Driver training doesn’t end at the entry level

John G Smith

 

Truck drivers are not created in 103.5 hours. They never will be.It’s an important point to remember as details emerge about new entry-level driver training standards within the National Safety Code.

True, the federal model is based on Ontario’s existing standard, which requires would-be truckers to complete the same number of training hours. But this merely establishes a limited amount of training before someone can take a road test. Individual provinces and territories have the option of establishing higher thresholds, and employers will raise the bar higher still.

In other words, the new standards are only meant to represent one of the first steps in a driver’s training journey. When they emerge with a licence, the would-be truckers still need to build and polish skills in the context of on-the-job training.

That’s right. They still won’t know everything they need to know.

Nor should that be expected.

Only with added time behind the wheel will people begin to learn nuances about different equipment, the challenges that come with customer interactions, and the needs of specific freight. There are so many differences from one trucking job to the next that it’s impossible to prepare newly licensed drivers for every situation they will face.

The problems emerge when fleets toss such drivers the keys, point to a trailer, and wave them in the direction of New Jersey or across a mountain pass. Anyone who hires a newly licensed job candidate should instead prepare themselves to offer training support, whether it’s in the form of formal onboarding programs or mentors.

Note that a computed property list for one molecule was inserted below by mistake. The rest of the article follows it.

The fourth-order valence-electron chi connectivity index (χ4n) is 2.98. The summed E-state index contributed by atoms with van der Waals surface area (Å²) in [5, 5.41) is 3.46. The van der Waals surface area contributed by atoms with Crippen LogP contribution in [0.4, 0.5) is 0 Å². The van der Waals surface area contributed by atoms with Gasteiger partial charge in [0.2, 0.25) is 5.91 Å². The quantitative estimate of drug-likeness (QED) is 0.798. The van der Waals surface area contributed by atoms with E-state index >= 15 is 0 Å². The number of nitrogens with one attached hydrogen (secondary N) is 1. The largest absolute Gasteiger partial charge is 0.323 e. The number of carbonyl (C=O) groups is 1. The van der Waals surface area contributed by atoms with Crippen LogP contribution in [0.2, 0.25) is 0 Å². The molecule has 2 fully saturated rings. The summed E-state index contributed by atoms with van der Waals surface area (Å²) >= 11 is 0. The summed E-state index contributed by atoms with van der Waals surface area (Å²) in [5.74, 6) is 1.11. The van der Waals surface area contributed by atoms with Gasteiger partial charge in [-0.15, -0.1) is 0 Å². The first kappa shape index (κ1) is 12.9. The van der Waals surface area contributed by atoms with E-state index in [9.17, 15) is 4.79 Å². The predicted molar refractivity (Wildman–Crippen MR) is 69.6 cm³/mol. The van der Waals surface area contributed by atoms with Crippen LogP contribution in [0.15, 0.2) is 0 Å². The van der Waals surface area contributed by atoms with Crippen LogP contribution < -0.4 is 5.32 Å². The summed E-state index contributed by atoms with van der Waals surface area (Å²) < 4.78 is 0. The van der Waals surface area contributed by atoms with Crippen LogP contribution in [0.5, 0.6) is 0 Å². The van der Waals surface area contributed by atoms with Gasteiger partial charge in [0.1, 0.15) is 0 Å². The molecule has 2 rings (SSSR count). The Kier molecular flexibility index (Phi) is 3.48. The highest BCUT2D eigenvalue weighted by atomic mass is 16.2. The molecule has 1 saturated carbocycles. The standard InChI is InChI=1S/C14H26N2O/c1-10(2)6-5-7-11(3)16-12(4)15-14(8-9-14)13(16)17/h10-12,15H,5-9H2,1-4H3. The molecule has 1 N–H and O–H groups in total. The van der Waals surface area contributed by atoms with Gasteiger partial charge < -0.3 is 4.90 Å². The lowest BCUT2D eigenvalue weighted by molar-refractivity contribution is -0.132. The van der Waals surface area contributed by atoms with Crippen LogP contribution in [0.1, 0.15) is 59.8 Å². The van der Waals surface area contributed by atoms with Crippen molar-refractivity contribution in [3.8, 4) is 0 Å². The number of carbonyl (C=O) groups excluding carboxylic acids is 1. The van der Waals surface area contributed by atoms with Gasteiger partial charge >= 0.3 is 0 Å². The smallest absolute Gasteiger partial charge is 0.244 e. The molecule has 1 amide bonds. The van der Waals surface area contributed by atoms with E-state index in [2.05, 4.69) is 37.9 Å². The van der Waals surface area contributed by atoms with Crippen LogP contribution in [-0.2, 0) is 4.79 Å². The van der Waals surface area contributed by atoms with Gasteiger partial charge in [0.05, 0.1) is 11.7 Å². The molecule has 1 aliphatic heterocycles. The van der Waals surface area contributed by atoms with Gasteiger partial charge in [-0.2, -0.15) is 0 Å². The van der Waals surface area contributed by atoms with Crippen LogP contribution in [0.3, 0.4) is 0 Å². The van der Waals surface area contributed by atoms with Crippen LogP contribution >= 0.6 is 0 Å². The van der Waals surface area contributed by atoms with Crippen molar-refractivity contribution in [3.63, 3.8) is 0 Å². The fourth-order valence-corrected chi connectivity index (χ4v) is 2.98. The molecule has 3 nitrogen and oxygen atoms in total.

Oh, there will be mistakes. Gears will grind. Decisions will leave managers scratching their heads. But we all started somewhere, didn’t we? No matter what job we hold, wasn’t there more to learn when we actually emerged from school? Did we really know everything on Day 1?

Quite frankly, even when they have a licence, some of the job candidates will never be a fit for work within the trucking industry. It doesn’t matter what a slip of paper in their wallets might say.

I admit that I had doubts about what the National Safety Code training standard would actually include. Given that training is a provincial and territorial matter, I expected some generic wording; the empty promises about commitments to training.

What emerged in the draft document were some vital details.

The training goals match established National Occupational Standards that describe the knowledge, abilities and skills that a truck driver will need – and within the context of specific types of work. There is a clear idea of the equipment they need to use. There are new standards for those who deliver training and class sizes.

It’s easy to argue that requirements should be tougher, but at least this offers a clear starting point.

Perhaps most important, we will put an end to the “advanced standing” loophole that has allowed some Ontario driver training schools to rush students through the programs to earn a lower class of licence, and then cutting into the 103.5 hours by treating new trainees as if they were experienced dump truck veterans. As if 103.5 hours was too much time to invest into the start of a new career.

The journey is not done. There are those that argue that driving a truck should be treated like a Red Seal trade. Some training schools will continue to search for loopholes, and likely find them before issues are addressed. There will be arguments about the best way to deliver training information, and questions about how long it will take to teach such details.